This admittedly broad-brush assessment has important implications for the price stability essential to bullion banks operating in paper markets as well as for central banks attempting to maintain confidence in their paper currencies.
Precious metals in capital markets
In the West itself, the attitudes of the investment community are fundamentally different from even those of the majority of Western hoarders, who are looking for protection from systemic and currency risks as opposed to investment returns. Western investors are generally oblivious to the implications, the most fundamental of which is that falling prices actually stimulate physical demand. Before the recent dramatic slide in prices the investment community undervalued precious metals compared with Western hoarders, let alone those in Asia, encouraging physical bullion to migrate from financial markets both to firmer hands in the West as well as the bulk of it to non-West ownership. There is now irrefutable evidence that these flows have accelerated significantly on lower prices in recent weeks, as rational price theory would lead one to expect.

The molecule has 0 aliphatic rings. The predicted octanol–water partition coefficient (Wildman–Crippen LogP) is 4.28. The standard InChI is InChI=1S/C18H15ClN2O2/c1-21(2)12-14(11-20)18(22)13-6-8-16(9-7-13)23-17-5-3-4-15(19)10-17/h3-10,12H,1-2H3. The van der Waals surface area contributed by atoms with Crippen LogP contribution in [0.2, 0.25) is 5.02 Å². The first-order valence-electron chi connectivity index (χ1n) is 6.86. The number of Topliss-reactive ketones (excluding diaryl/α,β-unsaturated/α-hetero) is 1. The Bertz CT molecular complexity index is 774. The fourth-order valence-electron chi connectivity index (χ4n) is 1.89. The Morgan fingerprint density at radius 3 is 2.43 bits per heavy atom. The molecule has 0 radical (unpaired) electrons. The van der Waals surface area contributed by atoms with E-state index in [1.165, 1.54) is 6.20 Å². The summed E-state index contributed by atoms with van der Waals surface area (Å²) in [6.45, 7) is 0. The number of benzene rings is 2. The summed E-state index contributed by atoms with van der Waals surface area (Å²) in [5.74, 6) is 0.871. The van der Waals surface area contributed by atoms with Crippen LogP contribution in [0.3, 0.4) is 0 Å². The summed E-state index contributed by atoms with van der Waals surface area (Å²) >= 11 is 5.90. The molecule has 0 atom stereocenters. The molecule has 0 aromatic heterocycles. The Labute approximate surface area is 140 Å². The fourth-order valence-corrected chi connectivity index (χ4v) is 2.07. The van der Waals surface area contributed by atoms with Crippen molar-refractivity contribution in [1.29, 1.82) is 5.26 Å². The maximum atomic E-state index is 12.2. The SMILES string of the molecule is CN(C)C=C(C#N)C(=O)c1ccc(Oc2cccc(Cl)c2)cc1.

Pricing bullion is therefore not as simple as the investment community generally believes. It is being put about, mostly on grounds of technical analysis, that the bull markets in gold and silver have ended, and precious metals have entered a new downtrend. The evidence cited is that medium and longer-term moving averages have been violated and are now falling; furthermore important support levels have been breached.
These developments, which arise out of the futures and forward markets, have rattled Western investors who thought they were in for an easy ride. However, a close examination of futures trading shows the bearish case even on investment grounds is flawed, as the following two charts of official statistics provided by weakly Commitment of Traders data clearly show.
The Money Managers category is the clearest reflection in the official data of investor portfolio positions, representing sizeable mutual and hedge funds. In both cases, the number of long contracts is at historically low levels, and shorts, arguably the better reflection of money-manager sentiment, remain close to high extremes. On this basis, investor sentiment is clearly very bearish already, with the investment management community already committed to falling prices.
Put very simplistically there are now more buyers than sellers.
Money Managers are in stark opposition to the Commercials, who seek to transfer entrepreneurial risk to Money Managers and other investor and speculator categories.